By contrast, in recent years the CT has been strongly affected by very selective and strategically politicised appointment procedures. The result of this is that the CT has been exploited to pursue the political objectives of the current government, whose commitment to democratic values is at least a matter of dispute. In this respect, Poland starkly exemplifies a phenomenon, which is now common in a number of post-transitional societies (e.g. Hungary, Brazil). It illustrates what can happen to activist courts, which typically acquire authority under progressive governments, in circumstances where their competences are harnessed to the interests of governing parties whose recognition of democratic processes and procedure is less certain. It thus raises a question of how the position of such courts can be adequately constitutionalised. (A similar question is raised in Kim Lane Scheppele’s analysis of constitutional borrowing in transitional and post-transitional states; see: Kim Lane Scheppele (2013) ‘Commentary:  The Rule of Law and the Frankenstate: Why Governance Checklists Do Not Work’, Governance, 26: 559-562).

The second question raised in the judgment concerns the legitimacy of the CT as a whole. The Helsinki Foundation for Human Rights has argued that, according to Polish constitutional law, the recent decision taken by the judges currently sitting in the CT should not be recognised as a judicial ruling and it does not have legal force. On this interpretation, the judges have been appointed to the court in violation of constitutionally prescribed procedure. This problem has been discussed in great length by the Venice Commission of the Council of Europe. The Helsinki Foundation for Human Rights called upon doctors and hospitals to ignore this judgment. However, some members of the legal establishment, like Ewa Łętowska, have argued that, while the fact that the judgment has not been published is in violation of the PC 1997, the judgment nonetheless remains a valid judgment. Given that the Public Prosecution Service in Poland is hierarchically subordinate to the government, we can expect a rise in criminal litigation against healthcare professionals. The outcomes of such cases are difficult to predict. More defiant members of the judiciary may be inclined to dismiss them. However, based on anecdotal evidence, courts are more likely to suspend initiated proceedings in anticipation of the publication of the Constitutional Tribunal judgments. This uncertainty will inevitably have a further chilling effect on the provision of abortion services in Poland.

Reproductive Rights and Democracy

One point that comes into view in the current political situation in Poland is the relation between reproductive rights and democracy. Academic literature on the importance of protection for basic rights in transitional and post-transitional societies typically emphasises the significance of rights with obvious political or perhaps also socio-economic implications. In Poland, however, it is possible to observe how disregard for reproductive rights both reflects and in turn intensifies weaknesses in democratic culture, and it contributes to the broader erosion of legitimate institutions. As a result, it makes clear that adequate protection of reproductive rights cannot be viewed as a marginal aspect of democracy and that such rights are an essential element of the legal fabric of a democratic society.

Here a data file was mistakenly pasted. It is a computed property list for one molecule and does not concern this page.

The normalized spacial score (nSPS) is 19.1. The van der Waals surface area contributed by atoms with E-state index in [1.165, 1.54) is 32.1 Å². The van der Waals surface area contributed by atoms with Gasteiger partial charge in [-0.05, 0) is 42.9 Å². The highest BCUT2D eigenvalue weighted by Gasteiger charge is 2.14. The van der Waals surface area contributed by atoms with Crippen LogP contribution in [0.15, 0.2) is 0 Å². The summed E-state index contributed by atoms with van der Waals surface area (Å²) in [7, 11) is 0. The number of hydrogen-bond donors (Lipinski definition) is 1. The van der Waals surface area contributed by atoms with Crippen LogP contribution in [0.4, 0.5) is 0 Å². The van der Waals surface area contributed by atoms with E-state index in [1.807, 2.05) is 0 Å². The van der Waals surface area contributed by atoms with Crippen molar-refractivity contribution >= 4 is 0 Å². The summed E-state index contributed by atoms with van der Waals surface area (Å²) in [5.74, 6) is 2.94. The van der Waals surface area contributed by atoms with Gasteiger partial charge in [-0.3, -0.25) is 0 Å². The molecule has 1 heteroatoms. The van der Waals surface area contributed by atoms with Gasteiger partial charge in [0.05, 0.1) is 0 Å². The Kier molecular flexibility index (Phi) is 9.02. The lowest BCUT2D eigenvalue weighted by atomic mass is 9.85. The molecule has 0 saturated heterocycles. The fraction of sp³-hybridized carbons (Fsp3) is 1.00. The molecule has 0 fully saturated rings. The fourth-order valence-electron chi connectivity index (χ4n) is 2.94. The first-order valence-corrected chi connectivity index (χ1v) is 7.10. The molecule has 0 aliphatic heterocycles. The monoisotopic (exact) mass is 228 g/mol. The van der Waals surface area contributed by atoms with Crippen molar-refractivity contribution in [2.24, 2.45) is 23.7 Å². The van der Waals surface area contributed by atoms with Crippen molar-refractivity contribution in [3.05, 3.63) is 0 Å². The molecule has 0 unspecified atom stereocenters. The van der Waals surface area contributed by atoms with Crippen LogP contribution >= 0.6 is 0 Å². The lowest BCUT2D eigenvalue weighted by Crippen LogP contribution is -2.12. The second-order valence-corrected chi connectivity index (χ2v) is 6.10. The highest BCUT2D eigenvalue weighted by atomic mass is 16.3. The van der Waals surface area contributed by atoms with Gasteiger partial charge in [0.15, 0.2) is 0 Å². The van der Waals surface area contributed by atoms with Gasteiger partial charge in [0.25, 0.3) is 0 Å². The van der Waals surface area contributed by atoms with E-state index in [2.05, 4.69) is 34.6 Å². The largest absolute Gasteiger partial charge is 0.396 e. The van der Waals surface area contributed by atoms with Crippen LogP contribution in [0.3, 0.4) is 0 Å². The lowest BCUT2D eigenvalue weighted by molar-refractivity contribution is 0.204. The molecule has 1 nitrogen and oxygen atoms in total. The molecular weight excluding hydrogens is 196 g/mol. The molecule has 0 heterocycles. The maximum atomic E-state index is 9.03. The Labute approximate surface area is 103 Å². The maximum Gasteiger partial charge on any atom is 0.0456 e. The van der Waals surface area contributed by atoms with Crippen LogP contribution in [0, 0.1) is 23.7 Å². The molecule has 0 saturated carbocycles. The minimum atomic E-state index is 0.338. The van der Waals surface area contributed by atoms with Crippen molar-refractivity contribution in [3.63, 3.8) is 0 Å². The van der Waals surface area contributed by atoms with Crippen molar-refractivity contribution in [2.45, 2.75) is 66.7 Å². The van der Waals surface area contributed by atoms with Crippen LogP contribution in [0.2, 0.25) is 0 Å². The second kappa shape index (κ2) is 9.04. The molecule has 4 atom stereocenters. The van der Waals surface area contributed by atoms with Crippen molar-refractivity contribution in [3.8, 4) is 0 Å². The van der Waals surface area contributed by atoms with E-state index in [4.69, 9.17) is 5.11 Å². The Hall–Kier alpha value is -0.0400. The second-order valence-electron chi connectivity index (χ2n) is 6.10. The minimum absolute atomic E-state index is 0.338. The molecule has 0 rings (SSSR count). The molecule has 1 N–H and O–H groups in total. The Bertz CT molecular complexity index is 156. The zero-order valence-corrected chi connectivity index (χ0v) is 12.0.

We can see this for a number of reasons.

First, it is difficult to classify as democratic a state in which the rights and freedoms of half of the population can be subject to arbitrary curtailment. Reproductive rights contain implications that affect the interests of certain, often vulnerable, groups with such intensity that it is at least arguable that a strong democracy will provide particularly robust protection for such rights. As we can see in Poland, the disregard for or the violation of such rights can often go hand in hand with the violation of rights required and exercised by other vulnerable minority groups. That is to say, the recent decision reflects a wider political landscape, in which tolerance of ethnic, sexual, and religious minorities is visibly diminishing.

Second, restrictive abortion regimes almost invariably stimulate illegal medical practices, giving rise to the phenomenon known as the ‘abortion underground’. Such regimes also have a chilling effect on official medical practices. This in turn can undermine general confidence in legal principles and procedures; self-evidently, it can also undermine confidence in medical organisations. In both respects, public regard for institutions that are fundamental to functioning democracies is likely to be diminished. At the very least, more research is needed into the correlation between the attempts to restrict abortion law and the emergence of anti-democratic governments.

Since 1989, Poland has been widely heralded as a key example of a state that underwent a successful transition from authoritarianism to stable constitutional democracy. Many people have been shocked by the rapid decline of the rule of law and the weakening of democratic principles in recent years. The recent judgment of the Constitutional Tribunal demonstrates that reproductive rights can often provide a litmus test for the effective institutionalisation of democracy, especially where it has uncertain foundations.

I would like to thank Alison Young, Michael Gordon, Mairead Enright and Chris Thornhill for their very helpful comments and suggestions.

Dr Atina Krajewska, Senior Birmingham Fellow, Birmingham Law School, University of Birmingham

(Suggested citation: A. Krajewska, ‘The judgment of the Polish Constitutional Tribunal on abortion: a dark day for Poland, for Europe, and for democracy’, U.K. Const. L. Blog (12th Nov. 2020) (available at